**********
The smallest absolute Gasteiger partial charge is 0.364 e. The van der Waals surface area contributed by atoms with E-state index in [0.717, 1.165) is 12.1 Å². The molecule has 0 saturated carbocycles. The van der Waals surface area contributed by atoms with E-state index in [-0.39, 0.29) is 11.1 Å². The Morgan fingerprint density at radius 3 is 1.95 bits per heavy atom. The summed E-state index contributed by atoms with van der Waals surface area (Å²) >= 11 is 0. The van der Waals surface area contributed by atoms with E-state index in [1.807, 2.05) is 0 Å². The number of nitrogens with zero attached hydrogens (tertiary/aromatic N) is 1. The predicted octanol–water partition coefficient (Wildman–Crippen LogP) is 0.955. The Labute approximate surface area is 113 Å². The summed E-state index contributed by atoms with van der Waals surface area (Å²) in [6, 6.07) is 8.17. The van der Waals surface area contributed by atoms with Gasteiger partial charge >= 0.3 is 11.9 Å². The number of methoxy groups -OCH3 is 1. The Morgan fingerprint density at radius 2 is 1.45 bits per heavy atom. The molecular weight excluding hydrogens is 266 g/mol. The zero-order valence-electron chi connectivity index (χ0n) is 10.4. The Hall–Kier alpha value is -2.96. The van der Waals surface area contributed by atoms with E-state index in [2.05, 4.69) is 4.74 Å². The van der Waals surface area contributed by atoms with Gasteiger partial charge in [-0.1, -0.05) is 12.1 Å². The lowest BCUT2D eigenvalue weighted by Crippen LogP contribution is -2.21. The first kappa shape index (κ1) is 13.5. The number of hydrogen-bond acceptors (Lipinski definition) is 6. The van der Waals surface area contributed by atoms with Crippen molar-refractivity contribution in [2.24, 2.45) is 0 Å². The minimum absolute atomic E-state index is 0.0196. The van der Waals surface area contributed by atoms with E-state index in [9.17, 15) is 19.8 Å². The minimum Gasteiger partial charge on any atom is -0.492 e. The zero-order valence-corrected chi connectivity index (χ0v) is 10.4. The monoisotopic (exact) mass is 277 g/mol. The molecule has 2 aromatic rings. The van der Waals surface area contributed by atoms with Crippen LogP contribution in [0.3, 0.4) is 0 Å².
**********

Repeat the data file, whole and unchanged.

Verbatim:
The smallest absolute Gasteiger partial charge is 0.364 e. The van der Waals surface area contributed by atoms with E-state index in [0.717, 1.165) is 12.1 Å². The molecule has 0 saturated carbocycles. The van der Waals surface area contributed by atoms with E-state index in [-0.39, 0.29) is 11.1 Å². The Morgan fingerprint density at radius 3 is 1.95 bits per heavy atom. The summed E-state index contributed by atoms with van der Waals surface area (Å²) >= 11 is 0. The van der Waals surface area contributed by atoms with E-state index in [1.807, 2.05) is 0 Å². The number of nitrogens with zero attached hydrogens (tertiary/aromatic N) is 1. The predicted octanol–water partition coefficient (Wildman–Crippen LogP) is 0.955. The Labute approximate surface area is 113 Å². The summed E-state index contributed by atoms with van der Waals surface area (Å²) in [6, 6.07) is 8.17. The van der Waals surface area contributed by atoms with Gasteiger partial charge >= 0.3 is 11.9 Å². The number of methoxy groups -OCH3 is 1. The Morgan fingerprint density at radius 2 is 1.45 bits per heavy atom. The molecular weight excluding hydrogens is 266 g/mol. The zero-order valence-electron chi connectivity index (χ0n) is 10.4. The Hall–Kier alpha value is -2.96. The van der Waals surface area contributed by atoms with E-state index in [2.05, 4.69) is 4.74 Å². The van der Waals surface area contributed by atoms with Gasteiger partial charge in [-0.1, -0.05) is 12.1 Å². The lowest BCUT2D eigenvalue weighted by Crippen LogP contribution is -2.21. The first kappa shape index (κ1) is 13.5. The number of hydrogen-bond acceptors (Lipinski definition) is 6. The van der Waals surface area contributed by atoms with Crippen molar-refractivity contribution in [2.24, 2.45) is 0 Å². The minimum absolute atomic E-state index is 0.0196. The van der Waals surface area contributed by atoms with E-state index in [9.17, 15) is 19.8 Å². The minimum Gasteiger partial charge on any atom is -0.492 e. The zero-order valence-corrected chi connectivity index (χ0v) is 10.4. The monoisotopic (exact) mass is 277 g/mol. The molecule has 2 aromatic rings. The van der Waals surface area contributed by atoms with Crippen LogP contribution in [0.3, 0.4) is 0 Å².